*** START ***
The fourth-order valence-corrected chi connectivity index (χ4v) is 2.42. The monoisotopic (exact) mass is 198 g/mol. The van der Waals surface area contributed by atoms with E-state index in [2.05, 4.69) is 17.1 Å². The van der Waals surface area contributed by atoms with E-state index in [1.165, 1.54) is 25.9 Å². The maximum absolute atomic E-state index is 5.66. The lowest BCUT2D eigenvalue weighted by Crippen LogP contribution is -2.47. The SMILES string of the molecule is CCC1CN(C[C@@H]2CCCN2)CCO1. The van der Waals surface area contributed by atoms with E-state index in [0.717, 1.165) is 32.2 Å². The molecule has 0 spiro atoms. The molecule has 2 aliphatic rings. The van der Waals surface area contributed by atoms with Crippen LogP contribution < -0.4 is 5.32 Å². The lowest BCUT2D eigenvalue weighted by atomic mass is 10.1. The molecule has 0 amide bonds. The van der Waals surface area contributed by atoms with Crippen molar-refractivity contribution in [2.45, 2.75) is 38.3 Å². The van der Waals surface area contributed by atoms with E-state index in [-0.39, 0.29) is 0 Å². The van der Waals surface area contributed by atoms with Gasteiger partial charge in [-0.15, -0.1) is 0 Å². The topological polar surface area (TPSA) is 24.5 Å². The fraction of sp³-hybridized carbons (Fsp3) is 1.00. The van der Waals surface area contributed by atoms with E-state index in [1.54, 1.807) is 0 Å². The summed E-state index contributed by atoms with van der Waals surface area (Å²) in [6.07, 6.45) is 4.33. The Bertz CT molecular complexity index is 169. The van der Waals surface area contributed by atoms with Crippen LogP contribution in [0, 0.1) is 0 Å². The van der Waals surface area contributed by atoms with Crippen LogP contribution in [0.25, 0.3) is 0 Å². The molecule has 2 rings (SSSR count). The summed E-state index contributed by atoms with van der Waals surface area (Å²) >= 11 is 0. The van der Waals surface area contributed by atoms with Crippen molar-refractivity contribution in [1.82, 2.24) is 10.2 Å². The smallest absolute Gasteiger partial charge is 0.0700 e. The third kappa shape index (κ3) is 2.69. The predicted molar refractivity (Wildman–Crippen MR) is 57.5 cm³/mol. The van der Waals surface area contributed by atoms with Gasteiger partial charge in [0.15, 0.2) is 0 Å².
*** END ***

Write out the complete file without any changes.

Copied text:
The fourth-order valence-corrected chi connectivity index (χ4v) is 2.42. The monoisotopic (exact) mass is 198 g/mol. The van der Waals surface area contributed by atoms with E-state index in [2.05, 4.69) is 17.1 Å². The van der Waals surface area contributed by atoms with E-state index in [1.165, 1.54) is 25.9 Å². The maximum absolute atomic E-state index is 5.66. The lowest BCUT2D eigenvalue weighted by Crippen LogP contribution is -2.47. The SMILES string of the molecule is CCC1CN(C[C@@H]2CCCN2)CCO1. The van der Waals surface area contributed by atoms with E-state index in [0.717, 1.165) is 32.2 Å². The molecule has 0 spiro atoms. The molecule has 2 aliphatic rings. The van der Waals surface area contributed by atoms with Crippen LogP contribution < -0.4 is 5.32 Å². The lowest BCUT2D eigenvalue weighted by atomic mass is 10.1. The molecule has 0 amide bonds. The van der Waals surface area contributed by atoms with Crippen molar-refractivity contribution in [2.45, 2.75) is 38.3 Å². The van der Waals surface area contributed by atoms with E-state index in [-0.39, 0.29) is 0 Å². The van der Waals surface area contributed by atoms with Gasteiger partial charge in [-0.15, -0.1) is 0 Å². The topological polar surface area (TPSA) is 24.5 Å². The fraction of sp³-hybridized carbons (Fsp3) is 1.00. The van der Waals surface area contributed by atoms with E-state index in [1.54, 1.807) is 0 Å². The summed E-state index contributed by atoms with van der Waals surface area (Å²) in [6.07, 6.45) is 4.33. The Bertz CT molecular complexity index is 169. The van der Waals surface area contributed by atoms with Crippen LogP contribution in [0, 0.1) is 0 Å². The van der Waals surface area contributed by atoms with Crippen LogP contribution in [0.25, 0.3) is 0 Å². The molecule has 2 rings (SSSR count). The summed E-state index contributed by atoms with van der Waals surface area (Å²) >= 11 is 0. The van der Waals surface area contributed by atoms with Crippen molar-refractivity contribution in [1.82, 2.24) is 10.2 Å². The smallest absolute Gasteiger partial charge is 0.0700 e. The third kappa shape index (κ3) is 2.69. The predicted molar refractivity (Wildman–Crippen MR) is 57.5 cm³/mol. The van der Waals surface area contributed by atoms with Gasteiger partial charge in [0.15, 0.2) is 0 Å².